Rape was an obsession in Athens. The number of rapes in Greek mythology is shocking even if one follows only the career of Zeus or Apollo. The Love of the Gods in Attic Art of the Fifth Century B.C. lists 395 cases of rape by major Olympic male gods. Several easy myths connect rape with marriage, giving it social sanction (as in Sparta).

The Athenian world was arranged to provide nourishment, leisure, and well-being for male citizens. Men spent little time in their dark, squalid, unsanitary, smelly houses; rather, they passed their days gossiping and politicking in light-filled public squares and buildings. Taught the opposite ethic from women, en were idle and scorned those who worked; leisure was the prerequisite for citizenship according to Aristotle. The only activities proper for men were games — philosophical debate, athletics, and war. Boys were taken from the women’s quarter at six, after which they ate with the men of the house. They were educated professionally outside the home, trained in athletics at public palestras and gymnasia, and given military training. . . . (pp. 214-215)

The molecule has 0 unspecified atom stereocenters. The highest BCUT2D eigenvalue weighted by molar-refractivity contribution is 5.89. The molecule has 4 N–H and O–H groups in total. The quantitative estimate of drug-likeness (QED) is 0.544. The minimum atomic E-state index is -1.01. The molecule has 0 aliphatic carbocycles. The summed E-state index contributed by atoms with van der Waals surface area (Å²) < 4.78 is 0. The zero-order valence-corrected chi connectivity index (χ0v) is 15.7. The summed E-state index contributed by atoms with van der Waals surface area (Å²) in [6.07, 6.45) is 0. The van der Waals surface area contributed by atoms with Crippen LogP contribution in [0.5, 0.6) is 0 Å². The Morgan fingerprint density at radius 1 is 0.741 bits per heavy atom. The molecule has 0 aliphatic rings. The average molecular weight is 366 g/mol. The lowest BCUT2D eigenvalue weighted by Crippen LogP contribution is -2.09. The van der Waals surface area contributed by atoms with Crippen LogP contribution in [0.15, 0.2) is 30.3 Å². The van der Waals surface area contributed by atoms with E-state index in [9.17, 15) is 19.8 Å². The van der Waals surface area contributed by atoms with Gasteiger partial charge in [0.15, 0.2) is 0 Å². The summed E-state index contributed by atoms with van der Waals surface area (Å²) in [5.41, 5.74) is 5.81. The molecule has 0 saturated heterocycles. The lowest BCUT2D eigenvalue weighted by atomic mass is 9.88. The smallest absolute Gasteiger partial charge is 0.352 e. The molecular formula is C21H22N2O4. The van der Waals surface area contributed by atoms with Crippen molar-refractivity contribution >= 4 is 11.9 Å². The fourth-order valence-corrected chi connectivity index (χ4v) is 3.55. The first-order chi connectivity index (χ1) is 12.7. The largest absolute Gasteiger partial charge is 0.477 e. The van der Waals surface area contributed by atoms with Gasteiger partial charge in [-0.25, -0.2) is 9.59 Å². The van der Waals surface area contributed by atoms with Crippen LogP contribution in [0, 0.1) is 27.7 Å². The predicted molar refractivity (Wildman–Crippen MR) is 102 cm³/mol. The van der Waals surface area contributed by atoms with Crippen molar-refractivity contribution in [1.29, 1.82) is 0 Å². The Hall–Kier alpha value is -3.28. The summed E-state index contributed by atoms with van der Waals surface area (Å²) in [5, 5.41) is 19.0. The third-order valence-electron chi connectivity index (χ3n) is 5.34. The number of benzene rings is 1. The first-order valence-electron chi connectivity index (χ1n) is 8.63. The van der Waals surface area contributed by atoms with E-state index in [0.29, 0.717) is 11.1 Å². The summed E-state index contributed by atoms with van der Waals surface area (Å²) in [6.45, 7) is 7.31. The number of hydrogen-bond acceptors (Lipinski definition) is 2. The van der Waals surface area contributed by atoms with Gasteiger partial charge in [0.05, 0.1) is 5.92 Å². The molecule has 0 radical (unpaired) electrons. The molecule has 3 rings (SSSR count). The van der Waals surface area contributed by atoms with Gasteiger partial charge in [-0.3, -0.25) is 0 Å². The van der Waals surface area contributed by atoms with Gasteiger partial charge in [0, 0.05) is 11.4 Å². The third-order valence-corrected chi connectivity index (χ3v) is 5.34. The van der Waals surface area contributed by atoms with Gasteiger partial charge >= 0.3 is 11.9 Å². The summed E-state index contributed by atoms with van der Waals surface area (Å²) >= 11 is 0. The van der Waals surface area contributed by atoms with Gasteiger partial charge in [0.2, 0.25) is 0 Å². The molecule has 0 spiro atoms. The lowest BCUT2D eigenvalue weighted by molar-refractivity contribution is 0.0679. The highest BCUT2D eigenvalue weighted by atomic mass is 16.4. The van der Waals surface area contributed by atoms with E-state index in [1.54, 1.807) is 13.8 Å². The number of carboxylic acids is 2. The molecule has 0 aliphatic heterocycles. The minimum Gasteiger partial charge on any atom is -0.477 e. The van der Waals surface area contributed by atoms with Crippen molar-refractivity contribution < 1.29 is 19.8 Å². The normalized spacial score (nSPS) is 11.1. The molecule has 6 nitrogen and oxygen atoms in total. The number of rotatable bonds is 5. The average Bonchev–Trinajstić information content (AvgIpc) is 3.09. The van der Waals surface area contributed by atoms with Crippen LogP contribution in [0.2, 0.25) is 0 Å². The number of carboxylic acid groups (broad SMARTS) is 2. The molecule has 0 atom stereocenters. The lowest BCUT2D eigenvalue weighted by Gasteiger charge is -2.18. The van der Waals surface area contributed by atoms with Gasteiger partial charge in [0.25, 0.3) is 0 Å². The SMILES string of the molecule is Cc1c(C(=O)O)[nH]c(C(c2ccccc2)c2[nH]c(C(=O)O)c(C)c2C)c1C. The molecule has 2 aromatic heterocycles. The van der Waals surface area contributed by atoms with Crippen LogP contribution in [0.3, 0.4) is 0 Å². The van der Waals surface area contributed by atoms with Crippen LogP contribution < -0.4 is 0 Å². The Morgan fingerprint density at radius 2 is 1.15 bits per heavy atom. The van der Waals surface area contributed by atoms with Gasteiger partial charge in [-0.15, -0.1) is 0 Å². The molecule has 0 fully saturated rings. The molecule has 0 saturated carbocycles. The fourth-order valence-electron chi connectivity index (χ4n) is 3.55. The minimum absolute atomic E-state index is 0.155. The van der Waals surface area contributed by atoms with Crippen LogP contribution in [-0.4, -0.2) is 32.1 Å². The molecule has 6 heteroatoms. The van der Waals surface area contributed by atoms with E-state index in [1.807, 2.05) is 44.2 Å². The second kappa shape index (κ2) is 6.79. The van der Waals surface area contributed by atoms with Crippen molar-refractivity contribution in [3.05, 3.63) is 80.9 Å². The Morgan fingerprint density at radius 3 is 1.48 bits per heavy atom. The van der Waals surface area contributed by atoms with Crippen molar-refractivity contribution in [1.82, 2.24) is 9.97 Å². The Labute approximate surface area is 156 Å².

Pederasty (sex with a child) was a rite of passage: boys were forced to submit to anal sex with older “lovers.” Receiving the penis was considered humiliating, and sodomizing was used to initiate boys into male supremacist behavior. Mutual sex between adult men was not accepted, yet this form of hierarchical homosexuality was practiced, suggesting that Athenians were wary of sex that did not involve power. (pp. 215-216)